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Publication numberUS20050159857 A1
Publication typeApplication
Application numberUS 10/758,405
Publication dateJul 21, 2005
Filing dateJan 15, 2004
Priority dateJan 15, 2004
Also published asUS7299113
Publication number10758405, 758405, US 2005/0159857 A1, US 2005/159857 A1, US 20050159857 A1, US 20050159857A1, US 2005159857 A1, US 2005159857A1, US-A1-20050159857, US-A1-2005159857, US2005/0159857A1, US2005/159857A1, US20050159857 A1, US20050159857A1, US2005159857 A1, US2005159857A1
InventorsFlash Parlini
Original AssigneeFlash Parlini
Export CitationBiBTeX, EndNote, RefMan
External Links: USPTO, USPTO Assignment, Espacenet
System and method for determining aircraft tapeline altitude
US 20050159857 A1
Abstract
A method, apparatus, and computer program product for accurately determining aircraft altitude, impact pressure, and calibrated air speed are provided. The determined results may be used for analysis in certification processes, used for building flight testing or simulation models that also may used in certification processes, or used for other purposes such as data to be used in a flight simulator. Altitude information of an aircraft is determined based on recorded altitude information generated by an inertial navigation system (INS) of the aircraft and altitude information generated by a global positioning system (GPS) of the aircraft. A static pressure value is generated based on the determined altitude information.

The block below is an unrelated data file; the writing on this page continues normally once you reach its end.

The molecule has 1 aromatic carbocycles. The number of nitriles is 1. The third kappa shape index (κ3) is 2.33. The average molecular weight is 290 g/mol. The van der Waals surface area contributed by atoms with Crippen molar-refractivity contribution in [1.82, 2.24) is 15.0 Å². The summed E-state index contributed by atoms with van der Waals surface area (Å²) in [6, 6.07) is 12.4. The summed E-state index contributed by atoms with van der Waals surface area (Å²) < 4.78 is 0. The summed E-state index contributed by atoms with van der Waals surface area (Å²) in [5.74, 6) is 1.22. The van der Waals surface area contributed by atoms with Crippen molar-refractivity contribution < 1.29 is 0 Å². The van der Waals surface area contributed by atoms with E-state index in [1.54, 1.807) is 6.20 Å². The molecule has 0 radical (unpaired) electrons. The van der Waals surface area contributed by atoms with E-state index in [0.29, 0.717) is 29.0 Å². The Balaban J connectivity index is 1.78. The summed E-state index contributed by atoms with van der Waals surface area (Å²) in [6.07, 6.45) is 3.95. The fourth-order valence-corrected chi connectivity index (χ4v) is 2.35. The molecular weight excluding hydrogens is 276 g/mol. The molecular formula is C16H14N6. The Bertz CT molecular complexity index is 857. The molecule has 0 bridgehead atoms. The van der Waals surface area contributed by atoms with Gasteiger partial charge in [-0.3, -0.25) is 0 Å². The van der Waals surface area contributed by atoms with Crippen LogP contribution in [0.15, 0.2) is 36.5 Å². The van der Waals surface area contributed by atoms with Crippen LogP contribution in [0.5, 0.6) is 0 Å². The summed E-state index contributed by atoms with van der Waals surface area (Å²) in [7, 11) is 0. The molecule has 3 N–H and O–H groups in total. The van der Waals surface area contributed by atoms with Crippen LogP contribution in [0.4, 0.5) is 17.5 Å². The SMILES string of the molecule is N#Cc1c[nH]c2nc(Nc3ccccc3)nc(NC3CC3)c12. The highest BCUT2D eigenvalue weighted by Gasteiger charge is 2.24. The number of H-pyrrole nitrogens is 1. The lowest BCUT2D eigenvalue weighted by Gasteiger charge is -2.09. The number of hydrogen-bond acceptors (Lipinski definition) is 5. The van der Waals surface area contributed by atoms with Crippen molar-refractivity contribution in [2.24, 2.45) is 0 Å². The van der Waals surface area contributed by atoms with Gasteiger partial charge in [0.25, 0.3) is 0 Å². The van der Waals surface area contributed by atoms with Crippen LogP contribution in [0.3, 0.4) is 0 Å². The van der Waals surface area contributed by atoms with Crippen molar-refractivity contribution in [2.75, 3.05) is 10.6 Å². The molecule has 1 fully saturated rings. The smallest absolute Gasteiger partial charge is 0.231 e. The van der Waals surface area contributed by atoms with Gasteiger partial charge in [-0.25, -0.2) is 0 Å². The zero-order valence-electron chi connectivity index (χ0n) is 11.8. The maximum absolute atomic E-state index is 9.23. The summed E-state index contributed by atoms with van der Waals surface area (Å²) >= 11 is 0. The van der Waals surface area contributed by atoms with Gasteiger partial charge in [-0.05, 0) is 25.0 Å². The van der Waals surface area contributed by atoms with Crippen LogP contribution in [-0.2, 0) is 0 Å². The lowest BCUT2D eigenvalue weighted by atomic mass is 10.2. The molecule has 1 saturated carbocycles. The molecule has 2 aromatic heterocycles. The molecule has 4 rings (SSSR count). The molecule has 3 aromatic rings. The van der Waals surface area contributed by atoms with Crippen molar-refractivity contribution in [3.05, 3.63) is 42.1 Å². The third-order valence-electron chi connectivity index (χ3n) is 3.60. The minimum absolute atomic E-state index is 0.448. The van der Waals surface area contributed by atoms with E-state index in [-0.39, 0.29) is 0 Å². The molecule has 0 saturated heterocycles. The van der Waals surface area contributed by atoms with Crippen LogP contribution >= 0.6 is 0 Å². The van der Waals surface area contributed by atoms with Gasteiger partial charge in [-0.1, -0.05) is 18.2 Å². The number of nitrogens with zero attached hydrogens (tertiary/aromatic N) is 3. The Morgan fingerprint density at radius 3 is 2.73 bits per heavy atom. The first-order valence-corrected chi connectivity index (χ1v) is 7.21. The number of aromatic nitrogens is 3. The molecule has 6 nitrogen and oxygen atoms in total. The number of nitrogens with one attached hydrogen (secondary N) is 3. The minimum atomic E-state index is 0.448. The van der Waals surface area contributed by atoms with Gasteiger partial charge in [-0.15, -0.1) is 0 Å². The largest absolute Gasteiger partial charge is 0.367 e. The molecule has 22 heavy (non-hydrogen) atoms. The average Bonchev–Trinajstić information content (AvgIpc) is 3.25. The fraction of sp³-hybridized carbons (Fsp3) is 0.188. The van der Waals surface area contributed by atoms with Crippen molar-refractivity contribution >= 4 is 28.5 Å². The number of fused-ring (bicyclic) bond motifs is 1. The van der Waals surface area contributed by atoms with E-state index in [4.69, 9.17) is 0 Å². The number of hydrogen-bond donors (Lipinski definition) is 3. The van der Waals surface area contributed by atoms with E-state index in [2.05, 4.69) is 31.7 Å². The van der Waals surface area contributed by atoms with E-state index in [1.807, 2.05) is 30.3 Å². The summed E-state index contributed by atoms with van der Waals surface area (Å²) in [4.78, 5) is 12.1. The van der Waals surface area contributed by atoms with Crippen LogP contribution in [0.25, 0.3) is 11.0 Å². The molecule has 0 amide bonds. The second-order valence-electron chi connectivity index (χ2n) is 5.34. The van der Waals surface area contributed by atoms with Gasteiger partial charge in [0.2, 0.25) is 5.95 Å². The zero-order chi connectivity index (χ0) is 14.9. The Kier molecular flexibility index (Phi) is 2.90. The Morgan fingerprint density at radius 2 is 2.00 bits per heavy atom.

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Claims(39)
1. A method comprising:
receiving previously recorded altitude information generated by an inertial navigation system (INS) of an aircraft and altitude information generated by a global positioning system (GPS) of the aircraft; and